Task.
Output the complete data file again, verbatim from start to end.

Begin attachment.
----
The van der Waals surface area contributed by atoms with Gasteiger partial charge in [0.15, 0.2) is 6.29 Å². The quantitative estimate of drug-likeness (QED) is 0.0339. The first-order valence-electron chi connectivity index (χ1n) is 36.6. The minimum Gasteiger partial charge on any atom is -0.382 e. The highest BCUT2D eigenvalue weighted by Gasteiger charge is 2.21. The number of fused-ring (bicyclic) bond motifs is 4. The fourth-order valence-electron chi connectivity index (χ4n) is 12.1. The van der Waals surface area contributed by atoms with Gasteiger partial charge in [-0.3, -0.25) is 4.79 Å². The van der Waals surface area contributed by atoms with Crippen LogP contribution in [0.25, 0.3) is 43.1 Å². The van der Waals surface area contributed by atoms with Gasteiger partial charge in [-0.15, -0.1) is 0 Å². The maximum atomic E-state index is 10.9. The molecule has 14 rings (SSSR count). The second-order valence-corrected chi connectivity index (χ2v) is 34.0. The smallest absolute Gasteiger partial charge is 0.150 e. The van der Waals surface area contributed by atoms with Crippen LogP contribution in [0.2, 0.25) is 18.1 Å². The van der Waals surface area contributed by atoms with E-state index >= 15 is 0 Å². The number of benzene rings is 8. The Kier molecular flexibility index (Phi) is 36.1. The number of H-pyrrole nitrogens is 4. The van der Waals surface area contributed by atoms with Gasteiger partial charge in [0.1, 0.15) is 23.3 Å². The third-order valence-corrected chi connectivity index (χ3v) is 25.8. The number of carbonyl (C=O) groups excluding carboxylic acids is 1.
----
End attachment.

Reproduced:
The van der Waals surface area contributed by atoms with Gasteiger partial charge in [0.15, 0.2) is 6.29 Å². The quantitative estimate of drug-likeness (QED) is 0.0339. The first-order valence-electron chi connectivity index (χ1n) is 36.6. The minimum Gasteiger partial charge on any atom is -0.382 e. The highest BCUT2D eigenvalue weighted by Gasteiger charge is 2.21. The number of fused-ring (bicyclic) bond motifs is 4. The fourth-order valence-electron chi connectivity index (χ4n) is 12.1. The van der Waals surface area contributed by atoms with Gasteiger partial charge in [-0.3, -0.25) is 4.79 Å². The van der Waals surface area contributed by atoms with Crippen LogP contribution in [0.25, 0.3) is 43.1 Å². The van der Waals surface area contributed by atoms with Gasteiger partial charge in [-0.15, -0.1) is 0 Å². The maximum atomic E-state index is 10.9. The molecule has 14 rings (SSSR count). The second-order valence-corrected chi connectivity index (χ2v) is 34.0. The smallest absolute Gasteiger partial charge is 0.150 e. The van der Waals surface area contributed by atoms with Crippen LogP contribution in [0.2, 0.25) is 18.1 Å². The van der Waals surface area contributed by atoms with E-state index >= 15 is 0 Å². The number of benzene rings is 8. The Kier molecular flexibility index (Phi) is 36.1. The number of H-pyrrole nitrogens is 4. The van der Waals surface area contributed by atoms with Gasteiger partial charge in [0.1, 0.15) is 23.3 Å². The third-order valence-corrected chi connectivity index (χ3v) is 25.8. The number of carbonyl (C=O) groups excluding carboxylic acids is 1.